Case study

Dr Ohja minimises Covid-19 infection risk with remote examination

Dr Vinod Ohja
MBBS MS MRCGP
GP
 at 
Mayfield Surgery
 in 
Stoke on Trent
Devices used

Background

Digital consultation has been a topical issue in recent years and mixed views have been expressed regarding its use. The Covid-19 pandemic brought its significance into the limelight and many clinicians are now turning to digital consultations to maintain patient care. Digital consultations allow clinicians to address and identify any acute concerns with their patients without the risk of viral transmission.

The number of patients presenting to general practice has seen a significant drop during the Covid-19 pandemic. Consequently, patients are at risk of having acute conditions left untreated. Digital consultations have opened a new avenue to assess potentially sick patients who may not have presented to the GP in person. NHS England continues to advise against face-to-face consultation, unless absolutely necessary. Whilst safety netting can be useful in certain instances, it cannot be a definitive solution as certain conditions can worsen without any overt symptoms.

Objective assessment of patients may still be required to generate accurate management plans. One such example of a condition requiring consultation is lower urinary tract infection, which is a common condition amongst females and most cases can be easily treated remotely. However, if complications arise by an ascending infection then NICE has published guidelines about the choice of antibiotics and set out admission criteria for patients. Formal assessment is not possible in a ‘’traditional’’ remote consultation without proper examination, as there is an increased risk of missing complications in such patients.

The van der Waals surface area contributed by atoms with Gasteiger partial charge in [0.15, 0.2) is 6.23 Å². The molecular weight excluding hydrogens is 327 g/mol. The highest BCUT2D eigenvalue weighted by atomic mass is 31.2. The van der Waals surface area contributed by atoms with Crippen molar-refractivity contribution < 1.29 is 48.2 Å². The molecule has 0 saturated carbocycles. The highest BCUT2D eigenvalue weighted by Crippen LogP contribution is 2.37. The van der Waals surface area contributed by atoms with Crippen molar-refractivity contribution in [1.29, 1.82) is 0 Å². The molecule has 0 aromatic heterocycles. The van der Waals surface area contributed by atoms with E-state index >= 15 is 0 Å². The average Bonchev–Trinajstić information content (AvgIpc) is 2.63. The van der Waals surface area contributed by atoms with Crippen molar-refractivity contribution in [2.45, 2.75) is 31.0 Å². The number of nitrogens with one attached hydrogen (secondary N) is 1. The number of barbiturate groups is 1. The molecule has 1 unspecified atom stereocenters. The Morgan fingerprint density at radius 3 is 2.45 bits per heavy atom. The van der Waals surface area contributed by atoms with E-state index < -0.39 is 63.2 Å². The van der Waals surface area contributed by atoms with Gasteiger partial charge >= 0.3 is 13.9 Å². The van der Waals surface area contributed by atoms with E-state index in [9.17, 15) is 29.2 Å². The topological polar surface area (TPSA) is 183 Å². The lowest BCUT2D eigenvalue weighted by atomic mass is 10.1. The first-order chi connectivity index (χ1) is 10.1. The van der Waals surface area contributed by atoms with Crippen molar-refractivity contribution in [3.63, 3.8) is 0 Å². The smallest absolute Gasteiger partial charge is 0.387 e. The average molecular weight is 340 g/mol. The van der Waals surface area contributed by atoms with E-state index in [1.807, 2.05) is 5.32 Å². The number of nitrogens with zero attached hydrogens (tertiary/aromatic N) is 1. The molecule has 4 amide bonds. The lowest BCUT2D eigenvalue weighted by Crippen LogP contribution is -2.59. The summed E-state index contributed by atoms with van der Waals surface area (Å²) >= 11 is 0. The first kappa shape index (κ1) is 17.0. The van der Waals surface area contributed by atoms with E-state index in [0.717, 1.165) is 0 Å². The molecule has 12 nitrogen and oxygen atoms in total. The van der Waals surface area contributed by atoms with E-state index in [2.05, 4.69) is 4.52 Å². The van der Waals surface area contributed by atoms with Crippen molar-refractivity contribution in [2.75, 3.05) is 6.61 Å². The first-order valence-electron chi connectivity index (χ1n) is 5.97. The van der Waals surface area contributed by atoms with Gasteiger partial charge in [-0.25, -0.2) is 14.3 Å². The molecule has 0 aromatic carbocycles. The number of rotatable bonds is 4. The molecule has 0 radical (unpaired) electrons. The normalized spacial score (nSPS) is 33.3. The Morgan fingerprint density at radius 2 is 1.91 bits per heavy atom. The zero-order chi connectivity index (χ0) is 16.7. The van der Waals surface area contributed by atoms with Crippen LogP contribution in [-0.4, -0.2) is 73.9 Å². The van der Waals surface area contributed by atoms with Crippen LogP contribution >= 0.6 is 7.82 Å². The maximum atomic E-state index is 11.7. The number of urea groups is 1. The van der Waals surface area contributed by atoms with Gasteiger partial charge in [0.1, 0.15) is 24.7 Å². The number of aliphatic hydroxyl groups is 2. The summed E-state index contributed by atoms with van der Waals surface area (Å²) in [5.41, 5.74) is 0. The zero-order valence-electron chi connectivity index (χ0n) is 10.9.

Case presentation

A 26-year-old female presented with fevers and rigors associated with flank pain over a 24-hour period. The patient:

  • complained of increased urinary frequency and dysuria
  • denied nausea, vomiting, changes in bowel habits, dizziness, and lightheadedness
  • had been given a prescription for Nitrofurantoin by her regular GP but was unable to receive it for unknown reasons
  • did not have any significant past medical history and did not take any regular medications

Learning points

  • Clinicians must adapt to the evolving nature of patient consultations as a result of the Covid-19 pandemic.
  • Certain conditions can silently become complicated without the patient realising early on and therefore require objective assessment.
  • Arc allows for an innovative approach to remote patient consultations where initial baseline observations can be objectively measured, and a detailed history can be obtained.
  • Arc can bridge the gap between a face-to-face and remote consultation and help improve patient safety.

Outcome

On inspection, the patient looked unwell and in distress. Using Arc, I found that her heart rate was 111bpm and her temperature taken at the forehead was 38.3C. Her systolic blood pressure was 70, and several repeat measurements in both arms showed that this value was consistently below 90. Her oxygen saturation was 98%. 

Given the digital and remote aspect of the consultations, sepsis from a UTI was swiftly considered as a possibility to ensure the patient could be managed appropriately and safely early on. NICE recommends to refer patients above the age of 16 with pyelonephritis with any three of the following symptoms: 

  • Temperature greater than 38°C or less than 36°C, and
  • Marked signs of illness (such as impaired level of consciousness, perfuse sweating, rigors, pallor, significantly reduced mobility), or
  • Significant tachycardia, hypotension, or breathlessness

As this patient demonstrated four of the symptoms and a history consistent with UTI, she was therefore advised to call an ambulance.

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